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Prevent Those Pipes From Freezing
Winter will be here officially the third week of December, however, many areas of the country have already been dealing with very cold temperatures, often dipping into the sub freezing zone and posing a serious threat to plants, pets, and in many cases, the piping that services your home. While some would argue that frozen pipes are just something that cannot be avoided, there are steps you can take and should take to try and prevent this from happening. Frozen pipes are bad enough, but when they burst as a result, then you have an entirely new set of problems on your hands.
Unfortunately, too many homeowners do not properly prepare for the possibility of frozen pipes, and a small crack in the piping of a home may allow up to 250 gallons of water to escape each day. If you have noticed a spike in your water bill despite routine usage, then this may be a sign of a burst pipe somewhere in the works. If the pipes have burst, then leave the faucets on while simultaneously shutting off the main water valve. Then call a basement flooding or water damage professional.
If you want to have the best shot at avoiding the problem to begin with, then set your heat in the home no lower than 55 degrees if you are going to be leaving during cold weather. This will keep the pipes warm. When the weather is very cold, then keep thermostats at the same temp day and night. Lowering the temperature means colder attic temps and more vulnerable pipes.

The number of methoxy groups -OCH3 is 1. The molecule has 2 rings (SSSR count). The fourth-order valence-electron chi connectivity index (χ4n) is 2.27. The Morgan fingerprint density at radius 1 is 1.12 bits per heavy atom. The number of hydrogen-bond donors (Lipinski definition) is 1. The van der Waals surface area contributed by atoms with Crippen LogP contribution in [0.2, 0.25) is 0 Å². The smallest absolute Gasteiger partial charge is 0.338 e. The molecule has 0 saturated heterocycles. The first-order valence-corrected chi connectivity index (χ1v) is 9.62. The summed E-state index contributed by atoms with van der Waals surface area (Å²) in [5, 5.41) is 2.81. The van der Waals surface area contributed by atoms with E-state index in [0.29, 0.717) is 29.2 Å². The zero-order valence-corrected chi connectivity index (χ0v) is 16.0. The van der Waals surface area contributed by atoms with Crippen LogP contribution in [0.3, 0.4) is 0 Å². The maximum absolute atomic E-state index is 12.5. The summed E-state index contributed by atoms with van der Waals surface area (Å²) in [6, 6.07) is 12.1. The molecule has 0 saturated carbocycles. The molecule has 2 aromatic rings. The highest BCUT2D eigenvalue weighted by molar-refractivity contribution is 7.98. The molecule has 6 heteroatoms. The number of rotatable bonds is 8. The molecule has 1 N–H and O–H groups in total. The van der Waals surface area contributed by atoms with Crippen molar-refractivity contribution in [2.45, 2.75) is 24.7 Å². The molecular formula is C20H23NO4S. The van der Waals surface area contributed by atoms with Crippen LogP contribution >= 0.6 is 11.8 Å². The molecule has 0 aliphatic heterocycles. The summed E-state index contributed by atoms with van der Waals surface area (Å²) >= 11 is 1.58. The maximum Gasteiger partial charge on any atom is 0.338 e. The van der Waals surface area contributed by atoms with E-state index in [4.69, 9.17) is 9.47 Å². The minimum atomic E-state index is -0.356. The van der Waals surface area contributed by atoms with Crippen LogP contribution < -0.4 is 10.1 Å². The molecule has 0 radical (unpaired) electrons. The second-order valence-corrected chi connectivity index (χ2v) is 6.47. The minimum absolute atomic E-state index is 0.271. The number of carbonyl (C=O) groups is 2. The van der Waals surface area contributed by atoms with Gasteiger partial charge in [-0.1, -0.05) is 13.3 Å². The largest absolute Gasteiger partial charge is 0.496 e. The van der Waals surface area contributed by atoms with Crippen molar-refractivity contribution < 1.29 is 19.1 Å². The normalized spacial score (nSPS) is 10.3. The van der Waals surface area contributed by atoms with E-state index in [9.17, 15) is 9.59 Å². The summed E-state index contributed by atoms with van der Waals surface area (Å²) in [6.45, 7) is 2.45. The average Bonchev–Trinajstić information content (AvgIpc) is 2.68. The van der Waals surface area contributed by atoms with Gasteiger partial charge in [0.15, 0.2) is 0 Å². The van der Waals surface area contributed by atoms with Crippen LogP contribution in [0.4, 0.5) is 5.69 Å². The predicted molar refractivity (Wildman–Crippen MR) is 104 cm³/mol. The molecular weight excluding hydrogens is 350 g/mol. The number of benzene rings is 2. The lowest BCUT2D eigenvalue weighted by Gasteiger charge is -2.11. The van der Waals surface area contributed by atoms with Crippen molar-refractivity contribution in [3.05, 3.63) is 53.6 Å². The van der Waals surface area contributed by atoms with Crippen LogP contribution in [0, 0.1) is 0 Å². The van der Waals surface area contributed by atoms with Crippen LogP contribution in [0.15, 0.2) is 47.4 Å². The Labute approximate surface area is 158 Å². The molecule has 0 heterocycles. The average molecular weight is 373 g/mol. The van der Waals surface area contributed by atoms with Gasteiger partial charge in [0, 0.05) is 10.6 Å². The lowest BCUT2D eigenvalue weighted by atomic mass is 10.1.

In the event of a problem, know where the main cutoff valve is in your home. Take any hoses that are stored outdoors and drain them completely before storing. Look for openings around unprotected water pipes where cold air can get in, and then seal those areas thoroughly. Pipes in attics and crawlspaces should be protected with foam sleeves or layers of fiberglass. Heating cables are another option.
When the weather is freezing, leave cabinet doors open under the kitchen or bathroom sinks in order to allow warmer air to circulate around the pipes. Another trick is to place a small lamp with an incandescent bulb near the pipes. Make sure there are no flammable materials in the area that could start a fire. Let faucets drip slowly in order to allow water to continue flowing through the pipes that may be vulnerable to freezing. If there are water supply lines in the garage, then keep the door closed.
If you turn on your faucet and get nothing, then congratulations, you probably have a frozen pipe. Try wrapping an electric heating pad around the pipe, or you can even use a hair dryer if all else fails. Leave the faucet open, since water will begin flowing when the problem is eliminated, however, refrain from using items such as blowtorches or propane heaters or anything with an open flame to thaw a pipe.